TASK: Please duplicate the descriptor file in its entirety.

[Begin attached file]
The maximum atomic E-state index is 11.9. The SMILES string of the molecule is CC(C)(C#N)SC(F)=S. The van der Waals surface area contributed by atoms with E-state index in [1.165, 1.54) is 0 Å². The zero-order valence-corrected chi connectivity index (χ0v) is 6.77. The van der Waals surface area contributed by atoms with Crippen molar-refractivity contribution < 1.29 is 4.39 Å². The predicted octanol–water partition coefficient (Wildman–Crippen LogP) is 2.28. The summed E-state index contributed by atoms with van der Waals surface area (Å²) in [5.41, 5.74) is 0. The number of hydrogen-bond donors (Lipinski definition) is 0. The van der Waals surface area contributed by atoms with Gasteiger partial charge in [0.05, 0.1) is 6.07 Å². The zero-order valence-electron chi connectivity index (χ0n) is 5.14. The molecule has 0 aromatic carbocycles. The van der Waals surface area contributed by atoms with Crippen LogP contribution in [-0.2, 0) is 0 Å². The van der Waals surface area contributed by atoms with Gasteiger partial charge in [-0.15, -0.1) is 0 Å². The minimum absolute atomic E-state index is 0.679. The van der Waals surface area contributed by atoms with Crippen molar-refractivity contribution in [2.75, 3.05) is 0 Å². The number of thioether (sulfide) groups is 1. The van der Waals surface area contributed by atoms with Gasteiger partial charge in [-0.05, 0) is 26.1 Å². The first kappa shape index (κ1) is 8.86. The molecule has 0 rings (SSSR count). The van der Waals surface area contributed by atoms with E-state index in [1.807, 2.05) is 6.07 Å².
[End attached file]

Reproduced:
The maximum atomic E-state index is 11.9. The SMILES string of the molecule is CC(C)(C#N)SC(F)=S. The van der Waals surface area contributed by atoms with E-state index in [1.165, 1.54) is 0 Å². The zero-order valence-corrected chi connectivity index (χ0v) is 6.77. The van der Waals surface area contributed by atoms with Crippen molar-refractivity contribution < 1.29 is 4.39 Å². The predicted octanol–water partition coefficient (Wildman–Crippen LogP) is 2.28. The summed E-state index contributed by atoms with van der Waals surface area (Å²) in [5.41, 5.74) is 0. The number of hydrogen-bond donors (Lipinski definition) is 0. The van der Waals surface area contributed by atoms with Gasteiger partial charge in [0.05, 0.1) is 6.07 Å². The zero-order valence-electron chi connectivity index (χ0n) is 5.14. The molecule has 0 aromatic carbocycles. The van der Waals surface area contributed by atoms with Crippen LogP contribution in [-0.2, 0) is 0 Å². The van der Waals surface area contributed by atoms with Gasteiger partial charge in [-0.15, -0.1) is 0 Å². The minimum absolute atomic E-state index is 0.679. The van der Waals surface area contributed by atoms with Crippen molar-refractivity contribution in [2.75, 3.05) is 0 Å². The number of thioether (sulfide) groups is 1. The van der Waals surface area contributed by atoms with Gasteiger partial charge in [-0.05, 0) is 26.1 Å². The first kappa shape index (κ1) is 8.86. The molecule has 0 rings (SSSR count). The van der Waals surface area contributed by atoms with E-state index in [1.807, 2.05) is 6.07 Å².